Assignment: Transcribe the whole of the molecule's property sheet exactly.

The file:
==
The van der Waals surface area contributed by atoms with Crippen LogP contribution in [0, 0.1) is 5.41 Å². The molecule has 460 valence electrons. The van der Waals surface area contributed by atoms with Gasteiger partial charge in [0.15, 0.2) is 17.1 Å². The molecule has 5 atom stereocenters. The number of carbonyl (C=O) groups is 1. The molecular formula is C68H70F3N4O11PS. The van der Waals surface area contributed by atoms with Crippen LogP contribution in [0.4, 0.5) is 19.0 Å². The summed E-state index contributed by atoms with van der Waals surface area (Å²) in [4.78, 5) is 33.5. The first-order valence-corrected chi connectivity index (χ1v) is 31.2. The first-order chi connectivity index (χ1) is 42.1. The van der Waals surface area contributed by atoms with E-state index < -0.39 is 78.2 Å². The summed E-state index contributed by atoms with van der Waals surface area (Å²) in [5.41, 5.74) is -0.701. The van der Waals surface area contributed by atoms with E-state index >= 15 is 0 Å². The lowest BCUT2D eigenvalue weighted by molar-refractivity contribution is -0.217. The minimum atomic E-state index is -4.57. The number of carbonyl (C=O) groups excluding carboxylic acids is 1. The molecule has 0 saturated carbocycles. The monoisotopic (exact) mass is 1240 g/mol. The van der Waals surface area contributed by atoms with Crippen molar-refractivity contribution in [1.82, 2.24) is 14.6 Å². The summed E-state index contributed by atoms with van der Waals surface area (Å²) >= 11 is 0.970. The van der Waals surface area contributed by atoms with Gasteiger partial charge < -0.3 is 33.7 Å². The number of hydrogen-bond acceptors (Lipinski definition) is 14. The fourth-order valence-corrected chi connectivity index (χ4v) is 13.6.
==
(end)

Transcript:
The van der Waals surface area contributed by atoms with Crippen LogP contribution in [0, 0.1) is 5.41 Å². The molecule has 460 valence electrons. The van der Waals surface area contributed by atoms with Gasteiger partial charge in [0.15, 0.2) is 17.1 Å². The molecule has 5 atom stereocenters. The number of carbonyl (C=O) groups is 1. The molecular formula is C68H70F3N4O11PS. The van der Waals surface area contributed by atoms with Crippen LogP contribution in [0.4, 0.5) is 19.0 Å². The summed E-state index contributed by atoms with van der Waals surface area (Å²) in [4.78, 5) is 33.5. The first-order valence-corrected chi connectivity index (χ1v) is 31.2. The first-order chi connectivity index (χ1) is 42.1. The van der Waals surface area contributed by atoms with E-state index < -0.39 is 78.2 Å². The summed E-state index contributed by atoms with van der Waals surface area (Å²) in [5.41, 5.74) is -0.701. The van der Waals surface area contributed by atoms with E-state index >= 15 is 0 Å². The lowest BCUT2D eigenvalue weighted by molar-refractivity contribution is -0.217. The minimum atomic E-state index is -4.57. The number of carbonyl (C=O) groups excluding carboxylic acids is 1. The molecule has 0 saturated carbocycles. The monoisotopic (exact) mass is 1240 g/mol. The van der Waals surface area contributed by atoms with Crippen molar-refractivity contribution in [1.82, 2.24) is 14.6 Å². The summed E-state index contributed by atoms with van der Waals surface area (Å²) >= 11 is 0.970. The van der Waals surface area contributed by atoms with Gasteiger partial charge < -0.3 is 33.7 Å². The number of hydrogen-bond acceptors (Lipinski definition) is 14. The fourth-order valence-corrected chi connectivity index (χ4v) is 13.6.